"These comments by Boris Johnson show that the Tories simply don’t care that Wales is being severely underfunded. They have consistently refused to say what they would do about our dire funding situation, and now it turns out they want to give more money to the richest region of England."

"London" is an easy label to prefix to any press release that aims to stoke up resentment among Welsh voters, particularly when included alongside "bankers" and other pantomime villains. It has subtly begun to replace "snub" and "slap in the face" in party propaganda.
Perhaps it's a delayed response to the former London Mayor Ken Livingstone's view of another major project (of questionable benefit to Wales): "We need Crossrail to keep London's economy ticking over so that we can continue to pay for the Scottish to live the lifestyle to which they are accustomed."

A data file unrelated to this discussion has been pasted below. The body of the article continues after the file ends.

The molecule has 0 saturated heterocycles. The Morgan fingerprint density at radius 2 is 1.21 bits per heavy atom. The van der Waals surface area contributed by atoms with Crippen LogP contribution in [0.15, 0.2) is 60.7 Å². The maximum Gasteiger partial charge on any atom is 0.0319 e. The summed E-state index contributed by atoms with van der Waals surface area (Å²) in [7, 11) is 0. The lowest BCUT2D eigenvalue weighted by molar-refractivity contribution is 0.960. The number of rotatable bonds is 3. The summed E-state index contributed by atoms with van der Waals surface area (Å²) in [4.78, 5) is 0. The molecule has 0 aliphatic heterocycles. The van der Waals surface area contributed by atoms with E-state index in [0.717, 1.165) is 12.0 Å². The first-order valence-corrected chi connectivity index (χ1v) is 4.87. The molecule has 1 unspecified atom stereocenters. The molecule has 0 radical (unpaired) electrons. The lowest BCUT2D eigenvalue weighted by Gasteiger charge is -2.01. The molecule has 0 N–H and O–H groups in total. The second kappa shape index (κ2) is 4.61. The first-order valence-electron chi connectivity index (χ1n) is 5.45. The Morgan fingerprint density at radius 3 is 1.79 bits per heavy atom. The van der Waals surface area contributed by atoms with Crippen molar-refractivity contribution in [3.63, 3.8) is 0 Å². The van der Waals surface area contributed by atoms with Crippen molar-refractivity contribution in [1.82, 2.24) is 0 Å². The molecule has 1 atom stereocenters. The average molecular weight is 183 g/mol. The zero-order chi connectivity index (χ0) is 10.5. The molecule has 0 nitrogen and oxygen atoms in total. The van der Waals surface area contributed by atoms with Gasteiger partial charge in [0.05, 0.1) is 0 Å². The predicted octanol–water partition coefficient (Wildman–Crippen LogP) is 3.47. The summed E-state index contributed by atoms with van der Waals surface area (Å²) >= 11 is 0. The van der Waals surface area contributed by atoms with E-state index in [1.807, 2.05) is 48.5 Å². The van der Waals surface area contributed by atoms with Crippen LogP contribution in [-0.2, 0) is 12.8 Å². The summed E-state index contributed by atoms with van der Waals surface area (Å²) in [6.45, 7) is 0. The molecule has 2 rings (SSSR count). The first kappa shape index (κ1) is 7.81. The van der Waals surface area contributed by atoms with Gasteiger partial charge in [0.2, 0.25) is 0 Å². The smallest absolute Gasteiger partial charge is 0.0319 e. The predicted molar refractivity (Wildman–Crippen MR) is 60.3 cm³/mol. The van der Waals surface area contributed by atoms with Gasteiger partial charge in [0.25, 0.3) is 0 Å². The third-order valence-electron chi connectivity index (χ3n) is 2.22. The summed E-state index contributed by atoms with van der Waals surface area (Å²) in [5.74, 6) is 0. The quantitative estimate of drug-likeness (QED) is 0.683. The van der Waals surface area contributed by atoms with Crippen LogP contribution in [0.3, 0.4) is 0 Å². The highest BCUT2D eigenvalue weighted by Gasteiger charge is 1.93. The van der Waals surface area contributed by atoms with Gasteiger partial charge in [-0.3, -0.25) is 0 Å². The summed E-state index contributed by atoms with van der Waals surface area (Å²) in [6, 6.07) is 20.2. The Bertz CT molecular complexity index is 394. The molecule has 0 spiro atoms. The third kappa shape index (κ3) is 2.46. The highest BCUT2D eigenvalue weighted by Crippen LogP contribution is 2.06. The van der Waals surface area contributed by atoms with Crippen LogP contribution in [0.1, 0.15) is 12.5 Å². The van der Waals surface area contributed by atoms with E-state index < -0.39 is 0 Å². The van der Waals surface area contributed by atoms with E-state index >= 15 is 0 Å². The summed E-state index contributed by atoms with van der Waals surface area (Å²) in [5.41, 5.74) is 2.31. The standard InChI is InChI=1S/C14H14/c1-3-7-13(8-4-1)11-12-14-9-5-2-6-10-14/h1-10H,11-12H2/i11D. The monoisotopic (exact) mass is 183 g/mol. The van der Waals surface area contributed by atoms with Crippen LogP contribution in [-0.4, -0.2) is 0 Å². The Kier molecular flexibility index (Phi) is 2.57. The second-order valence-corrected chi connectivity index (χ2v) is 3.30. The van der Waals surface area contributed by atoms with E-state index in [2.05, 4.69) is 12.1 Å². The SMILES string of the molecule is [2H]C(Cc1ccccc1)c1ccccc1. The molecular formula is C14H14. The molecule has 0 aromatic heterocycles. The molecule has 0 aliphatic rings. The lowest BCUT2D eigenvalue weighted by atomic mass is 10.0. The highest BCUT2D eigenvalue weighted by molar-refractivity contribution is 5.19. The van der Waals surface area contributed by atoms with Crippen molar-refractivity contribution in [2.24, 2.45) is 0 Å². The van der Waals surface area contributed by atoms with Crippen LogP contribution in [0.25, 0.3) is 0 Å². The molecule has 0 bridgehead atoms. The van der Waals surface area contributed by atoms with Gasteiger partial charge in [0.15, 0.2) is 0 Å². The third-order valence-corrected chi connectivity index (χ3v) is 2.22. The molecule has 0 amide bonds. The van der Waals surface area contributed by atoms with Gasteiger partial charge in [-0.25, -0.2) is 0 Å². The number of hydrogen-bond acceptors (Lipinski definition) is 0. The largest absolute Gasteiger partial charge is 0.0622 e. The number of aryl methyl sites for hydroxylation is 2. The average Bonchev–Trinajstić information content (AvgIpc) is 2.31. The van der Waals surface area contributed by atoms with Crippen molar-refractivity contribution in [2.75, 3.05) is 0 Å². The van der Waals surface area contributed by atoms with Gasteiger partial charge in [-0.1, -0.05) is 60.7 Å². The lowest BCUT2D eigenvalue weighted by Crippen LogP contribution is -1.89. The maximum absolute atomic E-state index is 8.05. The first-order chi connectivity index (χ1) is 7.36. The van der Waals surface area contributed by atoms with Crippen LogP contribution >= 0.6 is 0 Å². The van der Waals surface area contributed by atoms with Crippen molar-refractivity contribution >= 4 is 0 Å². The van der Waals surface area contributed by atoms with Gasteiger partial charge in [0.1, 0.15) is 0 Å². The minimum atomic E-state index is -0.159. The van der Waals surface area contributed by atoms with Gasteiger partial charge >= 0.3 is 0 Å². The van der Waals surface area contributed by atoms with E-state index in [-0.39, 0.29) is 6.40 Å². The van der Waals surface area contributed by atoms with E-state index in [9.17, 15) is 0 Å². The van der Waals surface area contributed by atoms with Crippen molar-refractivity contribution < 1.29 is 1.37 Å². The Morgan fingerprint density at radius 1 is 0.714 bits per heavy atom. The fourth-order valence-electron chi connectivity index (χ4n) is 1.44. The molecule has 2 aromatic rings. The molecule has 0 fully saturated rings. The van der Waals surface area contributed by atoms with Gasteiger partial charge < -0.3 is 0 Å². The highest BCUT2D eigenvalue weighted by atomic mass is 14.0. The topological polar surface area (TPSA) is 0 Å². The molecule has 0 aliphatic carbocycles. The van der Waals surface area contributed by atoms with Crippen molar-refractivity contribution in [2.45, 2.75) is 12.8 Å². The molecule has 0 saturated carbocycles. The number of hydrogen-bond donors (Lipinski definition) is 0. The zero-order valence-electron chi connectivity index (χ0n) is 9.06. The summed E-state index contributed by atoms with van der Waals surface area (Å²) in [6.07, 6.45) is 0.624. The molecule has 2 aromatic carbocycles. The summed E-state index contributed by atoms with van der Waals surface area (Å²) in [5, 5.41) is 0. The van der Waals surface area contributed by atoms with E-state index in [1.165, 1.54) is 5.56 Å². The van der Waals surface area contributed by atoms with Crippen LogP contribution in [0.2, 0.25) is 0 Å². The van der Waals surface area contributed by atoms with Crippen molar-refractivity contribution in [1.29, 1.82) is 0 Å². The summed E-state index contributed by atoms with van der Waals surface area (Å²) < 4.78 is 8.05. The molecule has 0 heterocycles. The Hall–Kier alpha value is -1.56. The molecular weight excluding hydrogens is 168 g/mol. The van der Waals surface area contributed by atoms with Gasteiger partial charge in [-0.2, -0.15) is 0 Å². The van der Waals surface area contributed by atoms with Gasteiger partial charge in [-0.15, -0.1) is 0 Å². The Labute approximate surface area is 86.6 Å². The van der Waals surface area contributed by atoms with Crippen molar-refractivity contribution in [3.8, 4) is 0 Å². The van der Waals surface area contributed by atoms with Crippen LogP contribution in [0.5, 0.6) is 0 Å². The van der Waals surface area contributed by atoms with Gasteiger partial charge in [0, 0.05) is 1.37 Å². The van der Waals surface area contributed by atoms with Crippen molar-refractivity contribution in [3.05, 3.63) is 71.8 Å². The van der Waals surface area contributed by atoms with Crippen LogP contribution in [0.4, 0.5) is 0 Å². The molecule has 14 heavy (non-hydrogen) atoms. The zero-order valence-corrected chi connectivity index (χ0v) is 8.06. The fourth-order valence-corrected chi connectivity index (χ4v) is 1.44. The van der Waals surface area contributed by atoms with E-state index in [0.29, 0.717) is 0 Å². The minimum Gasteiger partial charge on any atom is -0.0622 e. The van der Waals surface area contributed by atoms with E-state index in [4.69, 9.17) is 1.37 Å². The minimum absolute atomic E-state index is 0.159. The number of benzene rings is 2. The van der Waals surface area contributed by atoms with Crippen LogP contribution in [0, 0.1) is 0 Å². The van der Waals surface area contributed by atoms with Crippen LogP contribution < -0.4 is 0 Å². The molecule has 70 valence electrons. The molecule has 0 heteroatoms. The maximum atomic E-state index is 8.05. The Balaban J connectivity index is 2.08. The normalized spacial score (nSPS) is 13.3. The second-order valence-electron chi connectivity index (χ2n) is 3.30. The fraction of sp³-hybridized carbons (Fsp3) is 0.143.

Statistics on London poverty may bore the pants off you if you live in Wales - probably if you live in London too - but they illustrate just how difficult it will be to reform the way the public spending cake is divided up.
David Cameron has been hinting of changes to the Barnett formula, which decides 53 per cent of public spending in Wales, for some time but always stops shy of promising action.
Two years ago, he told The Herald, Glasgow the formula was coming to the end of its days but he was wary of stoking an English grievance about it: "I want this to happen in a consensual, sensible, non-inflammatory way and that's why I've been so reticent about it."
For all the hints of commissions to look at it under a Tory government, he warned in last Friday's Western Mail that there was no pot of gold that would follow the scrapping of the formula.
Tweaking the formula to benefit Wales could deliver political benefits at relatively little financial cost for a Conservative UK government.  The Tories could bite the bullet and cut Scottish spending disproportionately as soon as they take office, although that would not sit well with being a "party of the Union".